Jefferson County students with some of the most critical behavioral and mental health needs will get additional help this school year.
Jefferson County Public Schools has hired 15 mental health counselors who will help high-risk students - who suffer from things like anxiety, grief and anger problems outside of simple disciplinary issues - and their families.
Officials hope the change will result in fewer classroom disruptions and decrease student barriers to learning. "If a child is having an issue or an episode â ¦ it eats up a lot of my day," said William "B.J." Bunton, principal at Wheatley Elementary School, adding that teachers lose instructional time when they attend to a student experiencing emotional difficulties. Principals indicated in a survey earlier this year that helping high-risk students was a priority.
Bunton said the mental health counselor at his school will act as a constant presence to help remove barriers to student learning. "A lot of times, children don't know how to express what they're going through, so they act out," Bunton said. "They don't have the skills and strategies to cope."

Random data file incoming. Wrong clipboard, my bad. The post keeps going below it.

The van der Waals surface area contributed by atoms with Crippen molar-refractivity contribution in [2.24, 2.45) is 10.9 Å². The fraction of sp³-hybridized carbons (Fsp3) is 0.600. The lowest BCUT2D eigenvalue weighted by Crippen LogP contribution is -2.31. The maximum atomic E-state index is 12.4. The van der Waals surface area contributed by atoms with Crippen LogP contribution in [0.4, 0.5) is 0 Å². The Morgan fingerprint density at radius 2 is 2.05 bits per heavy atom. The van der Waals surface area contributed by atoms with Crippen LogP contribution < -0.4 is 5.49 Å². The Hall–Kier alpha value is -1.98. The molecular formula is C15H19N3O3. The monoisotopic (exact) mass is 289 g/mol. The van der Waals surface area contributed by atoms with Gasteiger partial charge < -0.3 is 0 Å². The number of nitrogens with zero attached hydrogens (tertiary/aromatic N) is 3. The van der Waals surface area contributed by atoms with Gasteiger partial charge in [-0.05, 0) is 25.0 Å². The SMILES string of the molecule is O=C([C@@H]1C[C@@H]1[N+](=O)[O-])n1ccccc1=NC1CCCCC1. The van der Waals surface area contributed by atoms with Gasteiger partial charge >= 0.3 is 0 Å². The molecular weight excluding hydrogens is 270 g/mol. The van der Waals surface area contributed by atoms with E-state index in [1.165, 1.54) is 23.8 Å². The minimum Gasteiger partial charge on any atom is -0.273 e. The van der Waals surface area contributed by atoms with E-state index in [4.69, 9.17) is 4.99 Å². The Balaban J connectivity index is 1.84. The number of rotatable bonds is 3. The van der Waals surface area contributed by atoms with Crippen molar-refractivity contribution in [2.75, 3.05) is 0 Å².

Mental health counselors will be based at these 15 sites: Rutherford, Wheatley, Gilmore Lane/Camp Taylor, Price, Trunnell, Klondike Lane and Blake/Blue Lick elementary schools; Farnsley, Thomas Jefferson and Ramsey middle schools; and Waggener, Valley, ESL Newcomer Academy, Iroquois and Seneca high schools.
The district chose the sites that had the highest number of students who needed in-school counseling. The 15 counselors will cost the district $686,145 from its general fund, according to JCPS counselor specialist Michelle Sircy. The district will evaluate the counselors throughout the year and do an end-of-the-year assessment.
Catching issues earlier in a child's life can prevent problems that could plague them into adulthood, Sircy said. "I think this is a huge step for JCPS in responding to data and the needs of our students and staff," Sircy said. The licensed, trained mental health counselors will work with school counselors to coordinate services.
Paula Cathey, a school counselor at Trunnell Elementary, said she welcomes the addition of mental health counselors and thinks their presence in the schools will help students.
"There are times when we recognize there is a need that is greater than I can support," Cathey said. "We will definitely collaborate and work together, because at the end of the day this support is going to help students so they can be more successful in the class."
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